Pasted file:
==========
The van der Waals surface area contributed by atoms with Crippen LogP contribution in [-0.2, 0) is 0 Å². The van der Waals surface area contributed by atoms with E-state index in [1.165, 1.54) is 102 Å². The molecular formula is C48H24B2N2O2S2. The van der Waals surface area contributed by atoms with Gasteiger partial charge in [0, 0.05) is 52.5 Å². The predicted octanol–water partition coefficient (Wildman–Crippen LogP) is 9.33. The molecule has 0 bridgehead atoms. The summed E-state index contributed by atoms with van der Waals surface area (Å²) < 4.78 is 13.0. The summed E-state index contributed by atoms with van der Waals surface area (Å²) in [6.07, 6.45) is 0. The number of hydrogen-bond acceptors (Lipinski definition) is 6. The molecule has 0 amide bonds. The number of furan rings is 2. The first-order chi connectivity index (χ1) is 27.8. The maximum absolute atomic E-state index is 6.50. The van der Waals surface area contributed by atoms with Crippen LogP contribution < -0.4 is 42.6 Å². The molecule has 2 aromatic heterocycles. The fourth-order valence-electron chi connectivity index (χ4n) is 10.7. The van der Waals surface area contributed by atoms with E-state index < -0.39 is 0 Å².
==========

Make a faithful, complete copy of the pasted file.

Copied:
The van der Waals surface area contributed by atoms with Crippen LogP contribution in [-0.2, 0) is 0 Å². The van der Waals surface area contributed by atoms with E-state index in [1.165, 1.54) is 102 Å². The molecular formula is C48H24B2N2O2S2. The van der Waals surface area contributed by atoms with Gasteiger partial charge in [0, 0.05) is 52.5 Å². The predicted octanol–water partition coefficient (Wildman–Crippen LogP) is 9.33. The molecule has 0 bridgehead atoms. The summed E-state index contributed by atoms with van der Waals surface area (Å²) < 4.78 is 13.0. The summed E-state index contributed by atoms with van der Waals surface area (Å²) in [6.07, 6.45) is 0. The number of hydrogen-bond acceptors (Lipinski definition) is 6. The molecule has 0 amide bonds. The number of furan rings is 2. The first-order chi connectivity index (χ1) is 27.8. The maximum absolute atomic E-state index is 6.50. The van der Waals surface area contributed by atoms with Crippen LogP contribution < -0.4 is 42.6 Å². The molecule has 2 aromatic heterocycles. The fourth-order valence-electron chi connectivity index (χ4n) is 10.7. The van der Waals surface area contributed by atoms with E-state index < -0.39 is 0 Å².